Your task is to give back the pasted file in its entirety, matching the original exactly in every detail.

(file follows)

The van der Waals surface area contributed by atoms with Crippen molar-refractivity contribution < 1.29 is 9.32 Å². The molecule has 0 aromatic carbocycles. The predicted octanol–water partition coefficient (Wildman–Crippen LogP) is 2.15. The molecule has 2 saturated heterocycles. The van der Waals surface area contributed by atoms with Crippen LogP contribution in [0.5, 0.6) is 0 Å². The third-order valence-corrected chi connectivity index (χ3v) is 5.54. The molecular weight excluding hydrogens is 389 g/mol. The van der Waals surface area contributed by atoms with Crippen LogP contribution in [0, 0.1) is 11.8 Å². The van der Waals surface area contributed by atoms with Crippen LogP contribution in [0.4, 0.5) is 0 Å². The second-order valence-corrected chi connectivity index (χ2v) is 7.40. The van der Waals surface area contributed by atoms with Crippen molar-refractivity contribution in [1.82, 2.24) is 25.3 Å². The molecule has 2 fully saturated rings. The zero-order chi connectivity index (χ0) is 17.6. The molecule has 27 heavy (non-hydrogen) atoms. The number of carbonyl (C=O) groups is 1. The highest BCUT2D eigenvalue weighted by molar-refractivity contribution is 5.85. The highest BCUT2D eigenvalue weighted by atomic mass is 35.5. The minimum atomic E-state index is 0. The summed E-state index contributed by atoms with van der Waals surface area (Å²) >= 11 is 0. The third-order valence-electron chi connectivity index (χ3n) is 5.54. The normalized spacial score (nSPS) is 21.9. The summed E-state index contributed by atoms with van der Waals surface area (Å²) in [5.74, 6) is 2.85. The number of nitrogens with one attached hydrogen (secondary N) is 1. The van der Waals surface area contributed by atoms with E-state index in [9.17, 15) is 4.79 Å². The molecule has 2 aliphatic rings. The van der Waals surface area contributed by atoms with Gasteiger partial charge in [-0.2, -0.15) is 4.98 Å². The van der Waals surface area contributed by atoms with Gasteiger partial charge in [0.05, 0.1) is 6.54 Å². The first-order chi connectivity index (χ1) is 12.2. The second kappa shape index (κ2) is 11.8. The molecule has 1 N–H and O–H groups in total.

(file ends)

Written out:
The van der Waals surface area contributed by atoms with Crippen molar-refractivity contribution < 1.29 is 9.32 Å². The molecule has 0 aromatic carbocycles. The predicted octanol–water partition coefficient (Wildman–Crippen LogP) is 2.15. The molecule has 2 saturated heterocycles. The van der Waals surface area contributed by atoms with Crippen LogP contribution in [0.5, 0.6) is 0 Å². The third-order valence-corrected chi connectivity index (χ3v) is 5.54. The molecular weight excluding hydrogens is 389 g/mol. The van der Waals surface area contributed by atoms with Crippen LogP contribution in [0, 0.1) is 11.8 Å². The van der Waals surface area contributed by atoms with Crippen LogP contribution in [0.4, 0.5) is 0 Å². The second-order valence-corrected chi connectivity index (χ2v) is 7.40. The van der Waals surface area contributed by atoms with Crippen molar-refractivity contribution in [1.82, 2.24) is 25.3 Å². The molecule has 2 fully saturated rings. The zero-order chi connectivity index (χ0) is 17.6. The molecule has 27 heavy (non-hydrogen) atoms. The number of carbonyl (C=O) groups is 1. The highest BCUT2D eigenvalue weighted by molar-refractivity contribution is 5.85. The highest BCUT2D eigenvalue weighted by atomic mass is 35.5. The minimum atomic E-state index is 0. The summed E-state index contributed by atoms with van der Waals surface area (Å²) >= 11 is 0. The third-order valence-electron chi connectivity index (χ3n) is 5.54. The normalized spacial score (nSPS) is 21.9. The summed E-state index contributed by atoms with van der Waals surface area (Å²) in [5.74, 6) is 2.85. The number of nitrogens with one attached hydrogen (secondary N) is 1. The van der Waals surface area contributed by atoms with E-state index in [9.17, 15) is 4.79 Å². The molecule has 2 aliphatic rings. The van der Waals surface area contributed by atoms with Gasteiger partial charge in [-0.2, -0.15) is 4.98 Å². The van der Waals surface area contributed by atoms with Gasteiger partial charge in [0.05, 0.1) is 6.54 Å². The first-order chi connectivity index (χ1) is 12.2. The second kappa shape index (κ2) is 11.8. The molecule has 1 N–H and O–H groups in total.